Monday, June 18, 2012

Fieldays 2012: Another Success!

As the gates closed on the 44th New Zealand National Agricultural Fieldays, it was obvious that the biggest event on our farming calendar was another success.

The largest agricultural showcase in the Southern Hemisphere saw over 128,000 visitors flock to Mystery Creek for the four-day event - a nine per cent increase in attendance on last year and a triumph for organisers and exhibitors.

I opened Fieldays on Wednesday and enjoyed a full day at the event before returning on Friday with the Prime Minister for another big day. What I noticed as we wandered around was the positive attitude of many farmers. They are confident about their future and they know they’re producing a superior product that’s in demand all around the world. This is great to see.

I spoke to a German visitor and asked him whether this was his first visit to Fieldays. He told me he’d been each year for the last 20 years which shows great commitment and demonstates that Fieldays are much more than a New Zealand event!

Fieldays are a great opportunity to show how good our primary producers and manufacturers really are. If you want to see the engine room of our economy running at full steam, I really encourage you to book a trip to Mystery Creek for Fieldays 2013.

Tuesday, March 6, 2012

MAF to become Ministry for Primary Industries

MAF has changed its name and will now be called the Ministry for Primary Industries – better reflecting the importance of the whole primary sector to New Zealand’s economy.

The Ministry for Primary Industries will encompass all Government work including agricultural, horticultural, fisheries and aquaculture, forestry and food sectors, as well as biosecurity and animal welfare.

The name change is a logical move. It recognises the broad role the Ministry has of growing and protecting the primary sector, the powerhouse of New Zealand’s economy.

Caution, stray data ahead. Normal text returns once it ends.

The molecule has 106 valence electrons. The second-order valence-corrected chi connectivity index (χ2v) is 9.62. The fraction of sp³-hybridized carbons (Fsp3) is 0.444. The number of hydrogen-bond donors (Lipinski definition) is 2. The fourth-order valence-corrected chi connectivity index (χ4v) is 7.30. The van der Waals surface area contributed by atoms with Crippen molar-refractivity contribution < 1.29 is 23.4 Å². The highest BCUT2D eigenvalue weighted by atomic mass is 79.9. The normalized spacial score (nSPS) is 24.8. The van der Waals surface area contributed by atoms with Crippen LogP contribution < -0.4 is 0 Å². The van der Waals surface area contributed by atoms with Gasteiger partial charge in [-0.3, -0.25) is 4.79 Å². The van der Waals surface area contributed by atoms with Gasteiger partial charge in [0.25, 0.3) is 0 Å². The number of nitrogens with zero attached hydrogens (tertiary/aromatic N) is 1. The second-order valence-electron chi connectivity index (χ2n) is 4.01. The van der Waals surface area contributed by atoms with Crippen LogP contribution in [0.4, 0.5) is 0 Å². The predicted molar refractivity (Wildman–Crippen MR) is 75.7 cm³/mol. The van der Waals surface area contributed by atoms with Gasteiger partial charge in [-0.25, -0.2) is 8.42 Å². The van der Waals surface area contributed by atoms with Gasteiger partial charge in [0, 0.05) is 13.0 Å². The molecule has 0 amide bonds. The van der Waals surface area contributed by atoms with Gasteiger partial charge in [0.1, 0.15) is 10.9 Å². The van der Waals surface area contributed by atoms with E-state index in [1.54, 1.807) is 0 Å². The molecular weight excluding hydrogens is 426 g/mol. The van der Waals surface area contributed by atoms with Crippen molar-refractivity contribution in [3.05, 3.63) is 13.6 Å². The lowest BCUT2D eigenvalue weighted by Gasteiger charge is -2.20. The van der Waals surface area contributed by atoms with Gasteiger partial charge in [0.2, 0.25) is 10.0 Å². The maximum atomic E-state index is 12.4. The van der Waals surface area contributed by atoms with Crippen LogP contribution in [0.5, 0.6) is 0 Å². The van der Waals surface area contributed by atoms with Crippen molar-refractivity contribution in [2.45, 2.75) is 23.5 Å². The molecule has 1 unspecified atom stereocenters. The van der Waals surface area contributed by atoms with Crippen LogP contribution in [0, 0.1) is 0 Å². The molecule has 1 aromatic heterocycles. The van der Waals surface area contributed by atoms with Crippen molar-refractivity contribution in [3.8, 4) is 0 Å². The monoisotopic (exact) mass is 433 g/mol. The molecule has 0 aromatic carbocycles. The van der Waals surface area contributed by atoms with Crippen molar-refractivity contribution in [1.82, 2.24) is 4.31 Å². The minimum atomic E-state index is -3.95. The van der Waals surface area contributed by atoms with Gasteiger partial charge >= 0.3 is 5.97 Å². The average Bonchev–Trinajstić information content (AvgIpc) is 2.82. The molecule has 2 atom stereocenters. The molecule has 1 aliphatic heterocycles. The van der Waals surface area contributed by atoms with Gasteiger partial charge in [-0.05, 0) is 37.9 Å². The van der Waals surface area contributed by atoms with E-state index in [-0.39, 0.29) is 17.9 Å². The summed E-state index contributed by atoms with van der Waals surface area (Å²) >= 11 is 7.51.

Importantly it provides the different parts of the organisation with a single unifying identity to champion the sector.

The new name will come into effect on 30 April 2012.

Thursday, February 16, 2012

Tracing scheme becomes law

The National Animal Identification and Tracing (NAIT) scheme passed its final reading in Parliament last night. This is a great step to future-proofing New Zealand agriculture.

NAIT is primarily a data recording and collection system which will provide information on livestock, their location and movement history throughout their lifetime.

The scheme needs to be mandatory to effective. With the passing of the legislation cattle farmers now know they will be required to tag on 1 July this year, with deer farmers following on by 1 March next year.

Despite a tricky passage over the past eight years, NAIT really is a no-brainer. If we continue to ignore the fact that most of our trading partners already have animal ID systems in place and we fail to keep up, we will lose precious market share.

The majority of farmers I've spoken to agree that NAIT is an important move for New Zealand's agriculture sector, and I'm pleased that many industry organisations supported the Government's move.

New Zealand punches above its weight when it comes to accessing world markets and meeting demand of our increasingly discerning customers. NAIT is a logical step in protecting farmers in the international marketplace and strengthening New Zealand's biosecurity.